Road sign reading elections ahead against background of blue sky

APA calls for healthcare reform in Tasmania ahead of state election

The Australian Physiotherapy Association (APA) is calling on Tasmanian political parties to prioritise healthcare reform, highlighting the need to address patient wait times and intervene for the needs of the population across the state ahead of the upcoming election.  

APA National President Scott Willis has worked in regional Tasmania for over 30 years, he says the state’s healthcare model needs to evolve to better meet the needs of its population. Funding physiotherapy services is part of this evolution. 

Joint update from the APA and ESSA: A message to our members

We write today to share a joint update with our respective members of the Australian Physiotherapy Association (APA) and Exercise & Sports Science Australia (ESSA). 

 

Field of poppies

A matter of respect and duty: Urgent call for review in veterans’ healthcare funding

The government recently announced exposure draft legislation to rectify the complex system veterans navigate to access their entitlements—a system that the Royal Commission into Defence and Veteran Suicide found compounded trauma. The Australian Physiotherapy Association (APA) urges a critical next step: review the fee schedule for veterans' healthcare and ensure veterans can receive the comprehensive and accessible care they need and deserve. 

Close up of a newborn baby's hands holding its parent's finger

The silent epidemic: Australia facing birth trauma crisis

One in two birthing parents in Australia experience birthing trauma (K Watson, 2021) leading to extensive, and often silent, suffering that impacts all aspects of their lives. Policy makers need to face this crisis head on and invest in access to pelvic health physiotherapy services. Presently, the escalating demand for physiotherapy services during and post pregnancy dramatically outweighs the access and funding available, leaving new parents without access to essential preventative and therapeutic healthcare, crucial for significantly reducing birth trauma.

Illustration of a brain

New guidelines for game-changing concussion and brain health care launched

The Australian Institute of Sport (AIS), in close collaboration with the Australian Physiotherapy Association (APA) and other major partners, has today announced the release of the Concussion and Brain Health Position Statement 2024. This essential document provides ground-breaking insights into concussion management and underscores the critical role of physiotherapists in sports-related health care.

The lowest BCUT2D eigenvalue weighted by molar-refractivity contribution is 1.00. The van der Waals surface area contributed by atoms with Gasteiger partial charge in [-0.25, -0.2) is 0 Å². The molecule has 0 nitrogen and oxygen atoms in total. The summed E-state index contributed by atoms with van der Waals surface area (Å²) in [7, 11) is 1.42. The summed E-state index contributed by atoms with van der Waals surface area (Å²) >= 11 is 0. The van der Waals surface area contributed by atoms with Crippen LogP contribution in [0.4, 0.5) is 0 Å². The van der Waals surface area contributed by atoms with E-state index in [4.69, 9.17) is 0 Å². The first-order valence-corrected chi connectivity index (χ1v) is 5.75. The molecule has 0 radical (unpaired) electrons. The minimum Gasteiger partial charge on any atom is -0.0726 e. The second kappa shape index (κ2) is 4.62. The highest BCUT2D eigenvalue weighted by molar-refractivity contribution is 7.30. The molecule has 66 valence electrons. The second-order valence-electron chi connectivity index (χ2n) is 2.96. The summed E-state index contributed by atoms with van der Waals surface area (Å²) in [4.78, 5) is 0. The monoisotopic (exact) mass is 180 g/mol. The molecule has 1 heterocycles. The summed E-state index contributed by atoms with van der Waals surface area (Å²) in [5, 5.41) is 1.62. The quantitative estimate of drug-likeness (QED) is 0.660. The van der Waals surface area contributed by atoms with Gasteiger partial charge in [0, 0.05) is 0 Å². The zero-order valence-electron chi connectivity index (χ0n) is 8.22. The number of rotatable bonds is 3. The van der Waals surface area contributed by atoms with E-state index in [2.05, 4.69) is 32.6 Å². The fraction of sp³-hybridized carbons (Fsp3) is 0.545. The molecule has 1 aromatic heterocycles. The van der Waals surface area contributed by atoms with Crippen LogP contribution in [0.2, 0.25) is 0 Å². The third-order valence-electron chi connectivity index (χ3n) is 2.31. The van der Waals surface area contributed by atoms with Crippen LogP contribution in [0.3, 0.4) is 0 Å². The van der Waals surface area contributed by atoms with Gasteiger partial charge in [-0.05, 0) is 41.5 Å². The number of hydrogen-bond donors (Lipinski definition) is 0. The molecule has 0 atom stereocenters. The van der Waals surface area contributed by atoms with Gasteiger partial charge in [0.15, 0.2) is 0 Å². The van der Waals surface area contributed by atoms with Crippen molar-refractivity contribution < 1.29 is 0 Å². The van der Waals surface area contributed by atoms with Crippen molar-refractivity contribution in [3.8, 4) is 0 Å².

Piece of printed paper with the heading 'Medicare'

Medicare at 40: time for a mid-life ‘health check’

The big 4-0 has well and truly hit Medicare and it’s not all about blowing out the candles on the cake. The Australian Physiotherapy Association’s (APA) 2024-25 Pre-Budget submission demands reform that can give Australians a health system that is getting better with age.

A collage with two images of Joseph, a two-and-a-half-year-old boy with Prader-Willi syndrome. On the left is a photo of Joseph when he was born, and on the right is a photo of him now, playing in his backyard.

Joseph can hold his head high thanks to NDIS and physiotherapy support

Joseph is a two and a half year old who was diagnosed with Prader-Willi syndrome (PWS) at birth, a rare and complex genetic disorder. He is now thriving with the support of his physiotherapist and therapy team, and has attained the majority of age-appropriate skills just-in-time to start pre-school this year.

Five school children each with back packs run excitedly up the steps to enter their school

Heavy school back packs not a clear cause of low back pain in kids

Recent studies1-5 have shown there is no clear association between heavy school back packs and low back pain in school children, contrary to the popular belief that the weight of a school bag is the main culprit behind the growing prevalence of low back pain in kids.

Low back pain (LBP) affects up to 4 in 10 Australian students at any point in time; 30 to 50 per cent will have pain persisting longer than three months3

Man with low back pain turns away from desk with computer and other paperwork on it to brace his lower back.

NSW insurer low back pain model change is dangerous shift to US-style healthcare

The NSW State Insurance Regulatory Authority (SIRA) is going down the path of ‘Americanising’ healthcare by changing who patients can see for complex and serious low back medical problems.

SIRA has announced the seemingly innocuous removal of the term ‘physiotherapist’ from the clinical care pathway in its Low Back Pain Model of Care, replacing it with ‘physical therapies’ to allow NSW patients to be treated by non-Ahpra regulated and limited scope exercise providers. 

Australian Physiotherapy Association CEO - Anja

APA announces the resignation of our esteemed CEO

The Australian Physiotherapy Association (APA) announces the resignation of our esteemed Chief Executive Officer (CEO), Anja Nikolic, as she embarks on a new chapter in her career. Effective 15 March 2024, Anja will step down from her role as CEO of the APA to assume the CEO role at the Australasian Institute of Digital Health.